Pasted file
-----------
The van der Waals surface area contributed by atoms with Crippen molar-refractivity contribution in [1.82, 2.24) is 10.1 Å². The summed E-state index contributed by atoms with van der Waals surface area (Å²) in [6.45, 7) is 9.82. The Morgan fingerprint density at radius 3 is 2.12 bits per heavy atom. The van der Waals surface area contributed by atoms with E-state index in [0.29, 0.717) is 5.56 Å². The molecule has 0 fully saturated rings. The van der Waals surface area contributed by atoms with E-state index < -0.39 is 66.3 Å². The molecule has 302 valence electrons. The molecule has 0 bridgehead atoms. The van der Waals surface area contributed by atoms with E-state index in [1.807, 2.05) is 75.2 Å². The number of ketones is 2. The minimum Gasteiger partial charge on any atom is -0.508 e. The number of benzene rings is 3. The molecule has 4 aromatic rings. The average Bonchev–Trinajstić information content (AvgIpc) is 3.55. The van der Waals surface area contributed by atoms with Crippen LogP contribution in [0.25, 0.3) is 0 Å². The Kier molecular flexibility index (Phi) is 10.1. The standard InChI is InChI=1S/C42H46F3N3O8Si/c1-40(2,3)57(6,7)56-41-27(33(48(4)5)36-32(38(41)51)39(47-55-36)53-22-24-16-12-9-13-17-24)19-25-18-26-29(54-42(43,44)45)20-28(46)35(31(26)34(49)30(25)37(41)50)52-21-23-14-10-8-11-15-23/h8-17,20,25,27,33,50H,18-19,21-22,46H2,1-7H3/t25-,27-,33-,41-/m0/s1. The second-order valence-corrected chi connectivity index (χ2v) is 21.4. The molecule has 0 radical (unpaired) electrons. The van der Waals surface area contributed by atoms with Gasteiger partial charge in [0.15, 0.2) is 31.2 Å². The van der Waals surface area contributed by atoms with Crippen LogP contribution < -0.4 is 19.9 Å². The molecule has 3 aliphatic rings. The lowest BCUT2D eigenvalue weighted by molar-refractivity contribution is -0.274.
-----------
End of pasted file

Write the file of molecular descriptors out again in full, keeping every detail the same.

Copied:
The van der Waals surface area contributed by atoms with Crippen molar-refractivity contribution in [1.82, 2.24) is 10.1 Å². The summed E-state index contributed by atoms with van der Waals surface area (Å²) in [6.45, 7) is 9.82. The Morgan fingerprint density at radius 3 is 2.12 bits per heavy atom. The van der Waals surface area contributed by atoms with E-state index in [0.29, 0.717) is 5.56 Å². The molecule has 0 fully saturated rings. The van der Waals surface area contributed by atoms with E-state index < -0.39 is 66.3 Å². The molecule has 302 valence electrons. The molecule has 0 bridgehead atoms. The van der Waals surface area contributed by atoms with E-state index in [1.807, 2.05) is 75.2 Å². The number of ketones is 2. The minimum Gasteiger partial charge on any atom is -0.508 e. The number of benzene rings is 3. The molecule has 4 aromatic rings. The average Bonchev–Trinajstić information content (AvgIpc) is 3.55. The van der Waals surface area contributed by atoms with Crippen LogP contribution in [0.25, 0.3) is 0 Å². The Kier molecular flexibility index (Phi) is 10.1. The standard InChI is InChI=1S/C42H46F3N3O8Si/c1-40(2,3)57(6,7)56-41-27(33(48(4)5)36-32(38(41)51)39(47-55-36)53-22-24-16-12-9-13-17-24)19-25-18-26-29(54-42(43,44)45)20-28(46)35(31(26)34(49)30(25)37(41)50)52-21-23-14-10-8-11-15-23/h8-17,20,25,27,33,50H,18-19,21-22,46H2,1-7H3/t25-,27-,33-,41-/m0/s1. The second-order valence-corrected chi connectivity index (χ2v) is 21.4. The molecule has 0 radical (unpaired) electrons. The van der Waals surface area contributed by atoms with Gasteiger partial charge in [0.15, 0.2) is 31.2 Å². The van der Waals surface area contributed by atoms with Crippen LogP contribution < -0.4 is 19.9 Å². The molecule has 3 aliphatic rings. The lowest BCUT2D eigenvalue weighted by molar-refractivity contribution is -0.274.